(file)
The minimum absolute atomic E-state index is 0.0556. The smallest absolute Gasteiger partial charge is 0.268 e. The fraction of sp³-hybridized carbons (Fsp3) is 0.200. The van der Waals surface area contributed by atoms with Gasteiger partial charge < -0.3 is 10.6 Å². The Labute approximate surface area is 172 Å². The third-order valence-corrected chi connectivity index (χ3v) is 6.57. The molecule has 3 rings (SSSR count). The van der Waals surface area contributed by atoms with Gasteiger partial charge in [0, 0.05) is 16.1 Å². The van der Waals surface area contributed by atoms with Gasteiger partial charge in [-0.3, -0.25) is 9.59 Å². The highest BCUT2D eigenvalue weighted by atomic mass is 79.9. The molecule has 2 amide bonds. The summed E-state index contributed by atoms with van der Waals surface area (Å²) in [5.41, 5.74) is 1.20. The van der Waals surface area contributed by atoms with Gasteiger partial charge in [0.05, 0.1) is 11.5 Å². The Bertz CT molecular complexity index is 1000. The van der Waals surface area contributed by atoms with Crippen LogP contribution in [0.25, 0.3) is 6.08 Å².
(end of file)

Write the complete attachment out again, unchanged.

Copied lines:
The minimum absolute atomic E-state index is 0.0556. The smallest absolute Gasteiger partial charge is 0.268 e. The fraction of sp³-hybridized carbons (Fsp3) is 0.200. The van der Waals surface area contributed by atoms with Gasteiger partial charge < -0.3 is 10.6 Å². The Labute approximate surface area is 172 Å². The third-order valence-corrected chi connectivity index (χ3v) is 6.57. The molecule has 3 rings (SSSR count). The van der Waals surface area contributed by atoms with Gasteiger partial charge in [0, 0.05) is 16.1 Å². The van der Waals surface area contributed by atoms with Gasteiger partial charge in [-0.3, -0.25) is 9.59 Å². The highest BCUT2D eigenvalue weighted by atomic mass is 79.9. The molecule has 2 amide bonds. The summed E-state index contributed by atoms with van der Waals surface area (Å²) in [5.41, 5.74) is 1.20. The van der Waals surface area contributed by atoms with Gasteiger partial charge in [0.05, 0.1) is 11.5 Å². The Bertz CT molecular complexity index is 1000. The van der Waals surface area contributed by atoms with Crippen LogP contribution in [0.25, 0.3) is 6.08 Å².